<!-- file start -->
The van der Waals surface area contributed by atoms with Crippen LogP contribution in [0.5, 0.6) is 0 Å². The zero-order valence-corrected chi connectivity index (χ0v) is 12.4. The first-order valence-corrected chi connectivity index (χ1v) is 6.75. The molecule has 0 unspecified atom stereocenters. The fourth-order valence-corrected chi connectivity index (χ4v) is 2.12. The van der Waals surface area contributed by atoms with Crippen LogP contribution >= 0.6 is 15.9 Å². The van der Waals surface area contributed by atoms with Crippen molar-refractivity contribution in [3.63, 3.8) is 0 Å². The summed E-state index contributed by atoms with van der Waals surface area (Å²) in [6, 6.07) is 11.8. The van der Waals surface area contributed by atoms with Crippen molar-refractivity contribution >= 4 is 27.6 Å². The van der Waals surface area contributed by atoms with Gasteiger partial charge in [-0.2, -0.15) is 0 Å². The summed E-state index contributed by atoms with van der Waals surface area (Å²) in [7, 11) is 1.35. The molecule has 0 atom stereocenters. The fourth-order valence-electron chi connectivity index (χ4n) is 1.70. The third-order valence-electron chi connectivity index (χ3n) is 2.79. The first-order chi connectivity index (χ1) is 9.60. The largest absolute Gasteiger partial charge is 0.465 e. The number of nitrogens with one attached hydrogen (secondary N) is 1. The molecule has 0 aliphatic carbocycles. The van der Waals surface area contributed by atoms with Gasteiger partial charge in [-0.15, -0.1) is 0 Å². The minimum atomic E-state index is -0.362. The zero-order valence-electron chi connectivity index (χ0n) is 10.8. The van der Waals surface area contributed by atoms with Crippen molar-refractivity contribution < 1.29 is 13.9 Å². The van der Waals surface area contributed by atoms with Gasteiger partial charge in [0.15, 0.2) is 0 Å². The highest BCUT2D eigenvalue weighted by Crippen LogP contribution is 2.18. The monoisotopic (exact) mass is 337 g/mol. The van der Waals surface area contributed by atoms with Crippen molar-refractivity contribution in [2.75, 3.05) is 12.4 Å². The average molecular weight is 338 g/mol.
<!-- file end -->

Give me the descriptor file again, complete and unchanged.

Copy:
The van der Waals surface area contributed by atoms with Crippen LogP contribution in [0.5, 0.6) is 0 Å². The zero-order valence-corrected chi connectivity index (χ0v) is 12.4. The first-order valence-corrected chi connectivity index (χ1v) is 6.75. The molecule has 0 unspecified atom stereocenters. The fourth-order valence-corrected chi connectivity index (χ4v) is 2.12. The van der Waals surface area contributed by atoms with Crippen LogP contribution >= 0.6 is 15.9 Å². The van der Waals surface area contributed by atoms with Crippen molar-refractivity contribution in [3.63, 3.8) is 0 Å². The summed E-state index contributed by atoms with van der Waals surface area (Å²) in [6, 6.07) is 11.8. The van der Waals surface area contributed by atoms with Crippen molar-refractivity contribution >= 4 is 27.6 Å². The van der Waals surface area contributed by atoms with Gasteiger partial charge in [-0.2, -0.15) is 0 Å². The summed E-state index contributed by atoms with van der Waals surface area (Å²) in [7, 11) is 1.35. The molecule has 0 atom stereocenters. The fourth-order valence-electron chi connectivity index (χ4n) is 1.70. The third-order valence-electron chi connectivity index (χ3n) is 2.79. The first-order chi connectivity index (χ1) is 9.60. The largest absolute Gasteiger partial charge is 0.465 e. The number of nitrogens with one attached hydrogen (secondary N) is 1. The molecule has 0 aliphatic carbocycles. The van der Waals surface area contributed by atoms with Gasteiger partial charge in [-0.15, -0.1) is 0 Å². The minimum atomic E-state index is -0.362. The zero-order valence-electron chi connectivity index (χ0n) is 10.8. The van der Waals surface area contributed by atoms with Crippen molar-refractivity contribution < 1.29 is 13.9 Å². The van der Waals surface area contributed by atoms with Gasteiger partial charge in [0.15, 0.2) is 0 Å². The highest BCUT2D eigenvalue weighted by Crippen LogP contribution is 2.18. The monoisotopic (exact) mass is 337 g/mol. The van der Waals surface area contributed by atoms with Crippen molar-refractivity contribution in [2.75, 3.05) is 12.4 Å². The average molecular weight is 338 g/mol.